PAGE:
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anthropology, Apocalypse, Catholic Church, Democracy and Justice, Europe, Freedom, Islam, Islam and Christianity, Islam in Europe, Islamophobia, Journalism, Muslims, Neocon, Politics, Religion

“Mamma li Turchi!!”, Italy and the Saladin Syndrome

www.flholocaustmuseum.org/frameworks/propaganda_usa.htmHere is the work of an unknown Italian artist, representing a Muslim and his hate for our civilization….No, oops, sorry…it is not a Muslim, it is a Jew. Well, to correct the mistake, this is an unknown Italian artist in 1941 representing the Jewish domination of America, in particular New York City, recognizable here by the Statue of Liberty and the New York City skyline. You can see this anti-Semitic wartime poster at the Florida Holocaust Museum. Today in Italy, the traditional fascist hatred of the Jew is increasingly substituted by a hatred of Muslims, all of them, children, women and men. Today Muslims in Italy are not so differently represented as their Semitic brothers were during the time of the Fascio and the Eia Eia alala. Continue reading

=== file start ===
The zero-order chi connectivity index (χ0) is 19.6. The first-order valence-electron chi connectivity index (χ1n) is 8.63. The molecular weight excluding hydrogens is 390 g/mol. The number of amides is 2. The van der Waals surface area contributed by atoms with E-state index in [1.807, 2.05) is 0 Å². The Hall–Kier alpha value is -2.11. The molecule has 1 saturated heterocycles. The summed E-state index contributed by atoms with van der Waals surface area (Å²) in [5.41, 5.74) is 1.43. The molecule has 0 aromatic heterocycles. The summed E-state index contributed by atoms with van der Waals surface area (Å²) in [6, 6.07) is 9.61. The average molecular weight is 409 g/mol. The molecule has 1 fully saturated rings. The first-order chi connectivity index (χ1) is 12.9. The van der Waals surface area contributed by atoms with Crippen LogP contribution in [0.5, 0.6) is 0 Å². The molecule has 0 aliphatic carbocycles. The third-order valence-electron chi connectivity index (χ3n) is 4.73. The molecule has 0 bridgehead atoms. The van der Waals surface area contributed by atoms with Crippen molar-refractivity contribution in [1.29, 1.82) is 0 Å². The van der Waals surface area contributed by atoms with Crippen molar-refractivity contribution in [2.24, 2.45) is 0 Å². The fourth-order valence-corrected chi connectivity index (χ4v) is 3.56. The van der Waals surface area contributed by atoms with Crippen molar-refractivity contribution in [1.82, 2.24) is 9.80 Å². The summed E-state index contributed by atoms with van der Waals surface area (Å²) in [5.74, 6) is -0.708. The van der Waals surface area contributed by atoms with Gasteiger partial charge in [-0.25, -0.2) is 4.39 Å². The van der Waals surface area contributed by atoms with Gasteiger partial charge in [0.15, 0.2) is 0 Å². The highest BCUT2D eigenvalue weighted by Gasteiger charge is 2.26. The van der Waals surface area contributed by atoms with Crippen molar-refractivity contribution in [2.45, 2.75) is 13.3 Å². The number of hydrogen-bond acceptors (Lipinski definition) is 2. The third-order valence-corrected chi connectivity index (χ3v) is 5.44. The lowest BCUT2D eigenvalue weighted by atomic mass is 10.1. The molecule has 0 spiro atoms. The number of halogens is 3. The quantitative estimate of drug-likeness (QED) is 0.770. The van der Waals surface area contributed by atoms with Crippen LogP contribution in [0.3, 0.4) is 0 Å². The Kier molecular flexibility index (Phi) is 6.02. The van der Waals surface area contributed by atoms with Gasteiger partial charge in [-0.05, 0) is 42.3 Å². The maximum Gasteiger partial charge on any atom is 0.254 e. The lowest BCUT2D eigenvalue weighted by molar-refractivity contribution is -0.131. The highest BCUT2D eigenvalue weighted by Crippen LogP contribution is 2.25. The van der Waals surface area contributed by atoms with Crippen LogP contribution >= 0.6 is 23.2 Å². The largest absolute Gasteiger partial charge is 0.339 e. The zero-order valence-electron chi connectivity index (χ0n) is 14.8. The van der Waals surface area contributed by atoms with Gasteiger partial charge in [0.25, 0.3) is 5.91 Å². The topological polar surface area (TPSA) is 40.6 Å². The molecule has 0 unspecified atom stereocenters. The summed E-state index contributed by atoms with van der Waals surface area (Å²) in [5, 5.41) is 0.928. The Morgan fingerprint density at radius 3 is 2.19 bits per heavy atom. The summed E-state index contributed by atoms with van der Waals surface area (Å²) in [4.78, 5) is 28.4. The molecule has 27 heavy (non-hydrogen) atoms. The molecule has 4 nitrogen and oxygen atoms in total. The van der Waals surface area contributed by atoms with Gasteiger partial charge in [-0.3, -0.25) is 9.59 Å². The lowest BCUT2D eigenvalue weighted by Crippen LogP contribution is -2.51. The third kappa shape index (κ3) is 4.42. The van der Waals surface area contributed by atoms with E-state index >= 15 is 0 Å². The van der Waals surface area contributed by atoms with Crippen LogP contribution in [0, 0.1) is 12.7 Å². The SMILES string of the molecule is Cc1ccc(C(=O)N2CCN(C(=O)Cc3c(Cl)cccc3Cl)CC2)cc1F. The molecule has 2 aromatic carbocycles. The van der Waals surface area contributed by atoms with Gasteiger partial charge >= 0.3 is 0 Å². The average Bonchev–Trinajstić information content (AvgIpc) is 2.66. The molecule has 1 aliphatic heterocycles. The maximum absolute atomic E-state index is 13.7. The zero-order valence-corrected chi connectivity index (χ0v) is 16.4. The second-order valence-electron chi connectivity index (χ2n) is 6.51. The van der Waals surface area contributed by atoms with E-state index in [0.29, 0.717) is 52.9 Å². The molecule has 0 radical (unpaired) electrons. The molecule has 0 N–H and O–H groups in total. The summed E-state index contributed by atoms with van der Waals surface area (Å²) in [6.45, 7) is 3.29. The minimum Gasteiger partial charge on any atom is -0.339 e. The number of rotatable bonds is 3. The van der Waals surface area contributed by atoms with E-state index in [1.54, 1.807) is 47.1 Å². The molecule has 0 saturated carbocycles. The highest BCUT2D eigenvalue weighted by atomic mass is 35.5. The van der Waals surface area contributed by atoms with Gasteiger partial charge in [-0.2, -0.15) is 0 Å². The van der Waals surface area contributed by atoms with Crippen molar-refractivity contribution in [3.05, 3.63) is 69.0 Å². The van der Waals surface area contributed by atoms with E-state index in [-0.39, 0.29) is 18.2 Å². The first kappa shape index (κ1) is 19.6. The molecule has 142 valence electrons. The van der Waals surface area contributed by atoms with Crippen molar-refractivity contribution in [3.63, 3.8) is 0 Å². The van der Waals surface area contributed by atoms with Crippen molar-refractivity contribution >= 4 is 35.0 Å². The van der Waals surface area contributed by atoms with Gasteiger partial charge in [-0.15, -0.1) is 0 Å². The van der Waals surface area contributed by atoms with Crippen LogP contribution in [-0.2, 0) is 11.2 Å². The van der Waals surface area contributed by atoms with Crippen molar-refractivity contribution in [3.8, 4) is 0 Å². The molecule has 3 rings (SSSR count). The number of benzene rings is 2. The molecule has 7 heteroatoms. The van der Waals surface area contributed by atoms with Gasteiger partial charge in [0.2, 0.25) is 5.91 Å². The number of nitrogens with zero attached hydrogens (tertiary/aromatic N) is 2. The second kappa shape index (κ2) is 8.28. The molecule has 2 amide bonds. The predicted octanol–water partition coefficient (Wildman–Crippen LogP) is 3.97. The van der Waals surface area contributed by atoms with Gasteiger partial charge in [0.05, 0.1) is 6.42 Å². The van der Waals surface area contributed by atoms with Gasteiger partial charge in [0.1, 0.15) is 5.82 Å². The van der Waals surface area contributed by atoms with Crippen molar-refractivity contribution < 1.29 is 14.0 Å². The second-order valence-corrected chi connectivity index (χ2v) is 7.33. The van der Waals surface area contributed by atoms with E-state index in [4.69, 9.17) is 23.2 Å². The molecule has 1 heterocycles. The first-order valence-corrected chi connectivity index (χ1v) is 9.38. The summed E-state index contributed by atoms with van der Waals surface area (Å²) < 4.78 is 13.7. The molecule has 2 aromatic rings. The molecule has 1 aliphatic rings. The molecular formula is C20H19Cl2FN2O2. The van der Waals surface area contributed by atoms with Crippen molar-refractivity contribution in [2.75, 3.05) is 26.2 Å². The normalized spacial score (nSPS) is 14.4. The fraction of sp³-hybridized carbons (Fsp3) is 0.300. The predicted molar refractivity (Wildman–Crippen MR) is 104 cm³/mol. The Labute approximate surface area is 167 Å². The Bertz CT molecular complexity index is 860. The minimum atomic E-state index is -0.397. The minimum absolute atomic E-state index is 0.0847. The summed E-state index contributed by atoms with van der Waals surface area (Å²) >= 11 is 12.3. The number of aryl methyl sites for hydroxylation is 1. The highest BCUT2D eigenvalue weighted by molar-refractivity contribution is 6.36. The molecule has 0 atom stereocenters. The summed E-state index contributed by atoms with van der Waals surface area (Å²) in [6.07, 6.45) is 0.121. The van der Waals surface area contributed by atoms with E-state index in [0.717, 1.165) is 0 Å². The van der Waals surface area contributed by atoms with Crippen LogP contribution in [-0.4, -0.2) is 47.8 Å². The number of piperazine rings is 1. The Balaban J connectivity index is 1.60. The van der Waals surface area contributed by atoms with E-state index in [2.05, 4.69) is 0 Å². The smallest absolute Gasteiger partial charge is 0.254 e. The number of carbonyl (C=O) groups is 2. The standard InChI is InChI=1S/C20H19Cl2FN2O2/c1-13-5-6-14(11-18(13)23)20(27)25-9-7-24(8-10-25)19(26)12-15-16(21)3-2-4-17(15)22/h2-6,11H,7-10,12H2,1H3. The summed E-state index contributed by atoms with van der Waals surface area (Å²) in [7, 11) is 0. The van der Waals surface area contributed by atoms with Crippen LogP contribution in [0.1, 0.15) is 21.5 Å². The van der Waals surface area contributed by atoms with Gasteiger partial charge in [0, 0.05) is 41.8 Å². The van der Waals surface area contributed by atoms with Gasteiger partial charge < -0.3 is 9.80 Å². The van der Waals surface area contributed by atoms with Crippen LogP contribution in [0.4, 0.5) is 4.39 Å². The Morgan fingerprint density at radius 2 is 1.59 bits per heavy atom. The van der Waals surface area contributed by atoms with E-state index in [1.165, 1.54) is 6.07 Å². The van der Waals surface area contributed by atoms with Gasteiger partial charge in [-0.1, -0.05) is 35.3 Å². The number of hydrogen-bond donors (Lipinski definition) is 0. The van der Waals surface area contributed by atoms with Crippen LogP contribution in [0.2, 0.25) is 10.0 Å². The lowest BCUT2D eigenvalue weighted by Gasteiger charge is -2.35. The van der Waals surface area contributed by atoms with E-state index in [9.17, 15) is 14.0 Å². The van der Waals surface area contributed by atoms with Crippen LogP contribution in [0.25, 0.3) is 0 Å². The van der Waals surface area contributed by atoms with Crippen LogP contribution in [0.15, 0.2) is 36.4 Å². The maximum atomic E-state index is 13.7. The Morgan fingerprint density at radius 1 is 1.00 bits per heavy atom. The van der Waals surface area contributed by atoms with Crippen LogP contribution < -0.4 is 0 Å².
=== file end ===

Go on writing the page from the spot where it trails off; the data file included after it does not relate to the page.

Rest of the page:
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Ratzinger’s controversies on Islam: mistakes or strategies?

When Joseph Alois Ratzinger was elected Pope he selected the name Benedict XVI, a direct reference to Benedict XV, a Pope who had to witness the carnage of the First World War. Yet after the beginning of his pontificate, I start to think that Ratzinger’s decision to adopt the name of one of the less remembered popes was not just to celebrate Benedict XV’s human approach to the tragedy of the war, but rather Benedict XV’s late formed idiosyncrasy toward whatever could possibly smell of modernism and relativism. During the first year of Ratzinger’s pontificate we have observed a change in the attitude of the Catholic Church. Karol Wojtyla’s (Pope John Paul II) idea of the Catholic Church had a clear multi-strategy approach, which I may call ‘enlightened conservatism’.